The Different Phases of Software Testing

Posted by Phil Edwards on 17/10/2018
Phil Edwards
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Testing quite simply is the backbone of every project, it’s not hard to state that testing has a place in each part of the System Development Life Cycle (SDLC). Employing a poor testing methodology will lead to the production of an unstable product and most likely one that will cost you more money and time.

The different phases of software testing

Whether you decide to go Waterfall, Agile or DevOps it is essential to have a plan, especially a test plan, in place to ensure that the product is delivered in a robust and stable state in a predictable timeline.

Every project has a start, middle and end and it doesn’t matter which method you use to develop, a set of general testing techniques must be incorporated if you want any chance of success. These start from testing very small pieces of code to testing the whole application functionality from end to end.

There are many different types of testing and for this article we will stick to the core five components of testing:

1) Requirements Testing
Testing your requirements, whether Business, Functional or Technical, and validating that not only can you write test cases against each requirement, but the definitions are clear and without ambiguity will get you some way to delivering first class code, and a defect free production environment. Get it wrong and you’ll face large costs in rework, possible system outages and damage to your company’s reputation.

Benefits - So now you’ll need to spend a little bit more upfront at the start of the project, but trust us, it’s well worth it, starting off on the right foot and having everyone aligned and delivering against the same requirements will save you on costs, time and credibility.

2) Unit Testing
In this phase, a unit can refer to a function, individual program or even a procedure. One of the biggest benefits of this testing phase is that it can be run every time a piece of code is changed, allowing issues to be resolved as quickly as possible. It’s quite common for software developers to perform unit tests before delivering software to testers for formal testing. Unit testing can be done manually but is often automated in Agile and DevOps projects.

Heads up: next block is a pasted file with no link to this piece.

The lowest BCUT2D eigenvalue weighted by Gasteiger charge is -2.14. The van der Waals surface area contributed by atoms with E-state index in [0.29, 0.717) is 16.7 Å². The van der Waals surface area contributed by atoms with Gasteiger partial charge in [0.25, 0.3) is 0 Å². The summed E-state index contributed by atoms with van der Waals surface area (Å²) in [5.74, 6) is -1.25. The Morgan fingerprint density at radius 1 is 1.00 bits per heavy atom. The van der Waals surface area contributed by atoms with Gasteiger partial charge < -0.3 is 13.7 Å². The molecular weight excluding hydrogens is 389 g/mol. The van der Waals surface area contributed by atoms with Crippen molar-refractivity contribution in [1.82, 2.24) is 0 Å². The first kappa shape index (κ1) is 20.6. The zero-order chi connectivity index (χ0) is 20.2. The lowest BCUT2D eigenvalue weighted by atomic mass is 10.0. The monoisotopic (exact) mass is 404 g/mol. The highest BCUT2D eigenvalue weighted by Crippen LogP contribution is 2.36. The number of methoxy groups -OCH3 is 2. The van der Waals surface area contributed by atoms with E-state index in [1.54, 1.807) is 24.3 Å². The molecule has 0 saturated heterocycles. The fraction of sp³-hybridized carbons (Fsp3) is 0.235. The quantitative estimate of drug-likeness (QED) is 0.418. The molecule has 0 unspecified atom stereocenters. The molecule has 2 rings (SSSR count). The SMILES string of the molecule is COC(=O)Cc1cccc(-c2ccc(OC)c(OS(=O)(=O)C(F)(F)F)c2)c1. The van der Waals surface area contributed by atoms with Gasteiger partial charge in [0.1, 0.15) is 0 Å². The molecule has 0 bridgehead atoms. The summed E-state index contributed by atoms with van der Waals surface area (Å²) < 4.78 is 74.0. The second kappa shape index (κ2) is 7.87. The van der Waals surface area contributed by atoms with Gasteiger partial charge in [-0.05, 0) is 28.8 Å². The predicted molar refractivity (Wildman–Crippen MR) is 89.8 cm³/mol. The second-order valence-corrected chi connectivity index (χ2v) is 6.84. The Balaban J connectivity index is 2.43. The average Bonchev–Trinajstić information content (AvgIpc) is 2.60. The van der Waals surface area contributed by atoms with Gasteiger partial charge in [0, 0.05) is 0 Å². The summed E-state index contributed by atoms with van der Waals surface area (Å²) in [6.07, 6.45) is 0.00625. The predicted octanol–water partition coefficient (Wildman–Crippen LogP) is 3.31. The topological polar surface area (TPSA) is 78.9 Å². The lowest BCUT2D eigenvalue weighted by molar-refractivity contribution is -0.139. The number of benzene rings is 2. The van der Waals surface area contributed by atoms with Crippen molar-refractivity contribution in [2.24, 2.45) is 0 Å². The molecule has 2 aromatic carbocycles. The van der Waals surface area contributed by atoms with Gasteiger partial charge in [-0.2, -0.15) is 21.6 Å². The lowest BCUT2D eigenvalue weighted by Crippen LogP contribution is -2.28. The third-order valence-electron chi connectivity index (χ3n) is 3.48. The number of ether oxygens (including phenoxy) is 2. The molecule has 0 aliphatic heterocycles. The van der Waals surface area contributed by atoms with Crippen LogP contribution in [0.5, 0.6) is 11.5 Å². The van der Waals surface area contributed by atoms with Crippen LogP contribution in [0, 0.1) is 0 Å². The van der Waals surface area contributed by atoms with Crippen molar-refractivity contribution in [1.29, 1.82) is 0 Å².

Benefits - Unit testing verifies the accuracy of each unit. Afterward, the units are integrated into an application.

3) System/System Integration Testing
System and System Integration testing is the part of software testing in which individual software modules are combined and tested as a group. This is particularly beneficial because it determines how efficiently the units and systems are working together. No matter how efficiently each unit is running, if they aren’t properly integrated, it will affect the functionality of the software program.

In order to run these types of tests, both manual and automated tests can be executed, but the specific method that will be used to get the job done will depend greatly on the way in which the units are defined and delivered.

Benefits - It verifies the proper execution of software components and proper interfacing between components within the solution.

4) Regression Testing
Regression testing verifies that software which was previously developed in previous releases still performs correctly after it was changed; changes may include software enhancements, compliance, bug fixes etc. By re-running test scenarios that were originally scripted and passed when all known problems were first fixed, you can make sure that any new changes to an application haven’t resulted in any regression issues or caused components that originally worked to now fail.

Such tests can be performed manually, but in most cases repeating a suite of tests each time an update is made is too time-consuming and complicated to consider, so automated testing will be required.

Benefits - Regression testing increases the chances of detecting bugs caused by changes to a software or application, either by enhancements or bug fixes. Automated testing is best suited to regression testing.

5) Acceptance Tests/User Acceptance Testing
Acceptance testing (or User Acceptance Testing - UAT), is conducted to determine whether the system is ready for release. UAT will verify business requirements and Standard Operating Procedure as part of the validation. During the Software Development Life Cycle requirement changes can sometimes be misinterpreted in a fashion that does not meet the intended needs of the users.
During this final phase, the end user will test the system to confirm that the application meets their business’ needs.

Once this process has been completed and the software has passed, the program will then be delivered to production subject to other readiness criteria being met (i.e. end user appropriately trained).

Benefits – UAT is the final stage of the implementation process which is conducted to ensure that system requirements meet business needs. The UAT process allows for any issues to be fixed before the system goes live.

Digital Transformation & Quality Assurance

Topics: Software Testing

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